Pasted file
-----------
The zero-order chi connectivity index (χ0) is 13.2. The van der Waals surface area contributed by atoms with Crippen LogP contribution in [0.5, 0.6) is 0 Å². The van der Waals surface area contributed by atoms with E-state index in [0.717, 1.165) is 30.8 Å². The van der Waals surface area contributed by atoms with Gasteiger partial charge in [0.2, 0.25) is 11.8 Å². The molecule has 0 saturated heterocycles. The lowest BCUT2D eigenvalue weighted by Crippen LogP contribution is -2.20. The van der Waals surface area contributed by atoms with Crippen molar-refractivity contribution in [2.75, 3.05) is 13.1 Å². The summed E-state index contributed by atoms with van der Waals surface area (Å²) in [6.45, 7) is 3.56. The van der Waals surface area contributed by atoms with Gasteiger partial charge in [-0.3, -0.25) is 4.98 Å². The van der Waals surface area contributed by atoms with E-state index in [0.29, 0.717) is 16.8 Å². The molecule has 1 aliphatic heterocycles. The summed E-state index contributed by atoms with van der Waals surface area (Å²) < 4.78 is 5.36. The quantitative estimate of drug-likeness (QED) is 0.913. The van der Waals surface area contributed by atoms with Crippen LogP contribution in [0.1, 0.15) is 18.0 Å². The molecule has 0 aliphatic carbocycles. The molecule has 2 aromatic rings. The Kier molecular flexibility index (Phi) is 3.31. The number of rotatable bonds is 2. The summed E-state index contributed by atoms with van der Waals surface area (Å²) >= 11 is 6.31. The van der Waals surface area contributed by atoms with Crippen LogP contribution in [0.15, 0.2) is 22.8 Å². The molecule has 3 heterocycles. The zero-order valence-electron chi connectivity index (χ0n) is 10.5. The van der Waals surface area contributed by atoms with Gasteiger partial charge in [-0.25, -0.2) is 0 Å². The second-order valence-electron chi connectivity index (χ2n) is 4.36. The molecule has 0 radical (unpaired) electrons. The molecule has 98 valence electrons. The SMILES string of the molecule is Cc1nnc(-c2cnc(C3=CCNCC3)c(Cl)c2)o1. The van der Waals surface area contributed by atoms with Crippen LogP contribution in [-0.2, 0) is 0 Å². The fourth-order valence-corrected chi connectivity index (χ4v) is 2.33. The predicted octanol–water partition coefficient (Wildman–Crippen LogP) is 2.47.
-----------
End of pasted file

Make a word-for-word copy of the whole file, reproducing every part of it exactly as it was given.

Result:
The zero-order chi connectivity index (χ0) is 13.2. The van der Waals surface area contributed by atoms with Crippen LogP contribution in [0.5, 0.6) is 0 Å². The van der Waals surface area contributed by atoms with E-state index in [0.717, 1.165) is 30.8 Å². The van der Waals surface area contributed by atoms with Gasteiger partial charge in [0.2, 0.25) is 11.8 Å². The molecule has 0 saturated heterocycles. The lowest BCUT2D eigenvalue weighted by Crippen LogP contribution is -2.20. The van der Waals surface area contributed by atoms with Crippen molar-refractivity contribution in [2.75, 3.05) is 13.1 Å². The summed E-state index contributed by atoms with van der Waals surface area (Å²) in [6.45, 7) is 3.56. The van der Waals surface area contributed by atoms with Gasteiger partial charge in [-0.3, -0.25) is 4.98 Å². The van der Waals surface area contributed by atoms with E-state index in [0.29, 0.717) is 16.8 Å². The molecule has 1 aliphatic heterocycles. The summed E-state index contributed by atoms with van der Waals surface area (Å²) < 4.78 is 5.36. The quantitative estimate of drug-likeness (QED) is 0.913. The van der Waals surface area contributed by atoms with Crippen LogP contribution in [0.1, 0.15) is 18.0 Å². The molecule has 0 aliphatic carbocycles. The molecule has 2 aromatic rings. The Kier molecular flexibility index (Phi) is 3.31. The number of rotatable bonds is 2. The summed E-state index contributed by atoms with van der Waals surface area (Å²) >= 11 is 6.31. The van der Waals surface area contributed by atoms with Crippen LogP contribution in [0.15, 0.2) is 22.8 Å². The molecule has 3 heterocycles. The zero-order valence-electron chi connectivity index (χ0n) is 10.5. The van der Waals surface area contributed by atoms with Gasteiger partial charge in [-0.25, -0.2) is 0 Å². The second-order valence-electron chi connectivity index (χ2n) is 4.36. The molecule has 0 radical (unpaired) electrons. The molecule has 98 valence electrons. The SMILES string of the molecule is Cc1nnc(-c2cnc(C3=CCNCC3)c(Cl)c2)o1. The van der Waals surface area contributed by atoms with Crippen LogP contribution in [-0.2, 0) is 0 Å². The fourth-order valence-corrected chi connectivity index (χ4v) is 2.33. The predicted octanol–water partition coefficient (Wildman–Crippen LogP) is 2.47.